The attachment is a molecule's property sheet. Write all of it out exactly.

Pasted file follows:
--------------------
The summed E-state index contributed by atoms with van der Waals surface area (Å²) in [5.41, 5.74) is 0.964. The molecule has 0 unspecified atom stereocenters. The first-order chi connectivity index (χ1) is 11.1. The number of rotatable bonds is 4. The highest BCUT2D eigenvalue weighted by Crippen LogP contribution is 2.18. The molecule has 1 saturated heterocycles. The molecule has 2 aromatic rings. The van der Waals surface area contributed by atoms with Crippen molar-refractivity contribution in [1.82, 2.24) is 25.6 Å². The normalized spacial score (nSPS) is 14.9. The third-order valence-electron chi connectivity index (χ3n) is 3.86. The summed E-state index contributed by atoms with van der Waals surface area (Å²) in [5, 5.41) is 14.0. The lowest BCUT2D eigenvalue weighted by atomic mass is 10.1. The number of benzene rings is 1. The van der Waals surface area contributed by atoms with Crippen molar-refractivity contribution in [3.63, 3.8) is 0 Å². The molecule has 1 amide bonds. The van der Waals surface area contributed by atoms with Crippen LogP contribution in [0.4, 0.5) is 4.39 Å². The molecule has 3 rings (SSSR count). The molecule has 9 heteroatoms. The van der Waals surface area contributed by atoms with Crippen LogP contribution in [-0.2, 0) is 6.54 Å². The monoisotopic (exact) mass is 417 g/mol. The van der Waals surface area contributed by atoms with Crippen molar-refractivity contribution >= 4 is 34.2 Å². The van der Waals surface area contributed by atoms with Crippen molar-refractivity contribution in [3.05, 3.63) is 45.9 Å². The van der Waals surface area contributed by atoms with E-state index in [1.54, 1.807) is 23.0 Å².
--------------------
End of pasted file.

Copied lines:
The summed E-state index contributed by atoms with van der Waals surface area (Å²) in [5.41, 5.74) is 0.964. The molecule has 0 unspecified atom stereocenters. The first-order chi connectivity index (χ1) is 11.1. The number of rotatable bonds is 4. The highest BCUT2D eigenvalue weighted by Crippen LogP contribution is 2.18. The molecule has 1 saturated heterocycles. The molecule has 2 aromatic rings. The van der Waals surface area contributed by atoms with Crippen molar-refractivity contribution in [1.82, 2.24) is 25.6 Å². The normalized spacial score (nSPS) is 14.9. The third-order valence-electron chi connectivity index (χ3n) is 3.86. The summed E-state index contributed by atoms with van der Waals surface area (Å²) in [5, 5.41) is 14.0. The lowest BCUT2D eigenvalue weighted by atomic mass is 10.1. The number of benzene rings is 1. The van der Waals surface area contributed by atoms with Crippen molar-refractivity contribution in [3.63, 3.8) is 0 Å². The molecule has 1 amide bonds. The van der Waals surface area contributed by atoms with Crippen LogP contribution in [0.4, 0.5) is 4.39 Å². The molecule has 3 rings (SSSR count). The molecule has 9 heteroatoms. The van der Waals surface area contributed by atoms with Crippen LogP contribution in [-0.2, 0) is 6.54 Å². The monoisotopic (exact) mass is 417 g/mol. The van der Waals surface area contributed by atoms with Crippen molar-refractivity contribution >= 4 is 34.2 Å². The van der Waals surface area contributed by atoms with Crippen molar-refractivity contribution in [3.05, 3.63) is 45.9 Å². The van der Waals surface area contributed by atoms with E-state index in [1.54, 1.807) is 23.0 Å².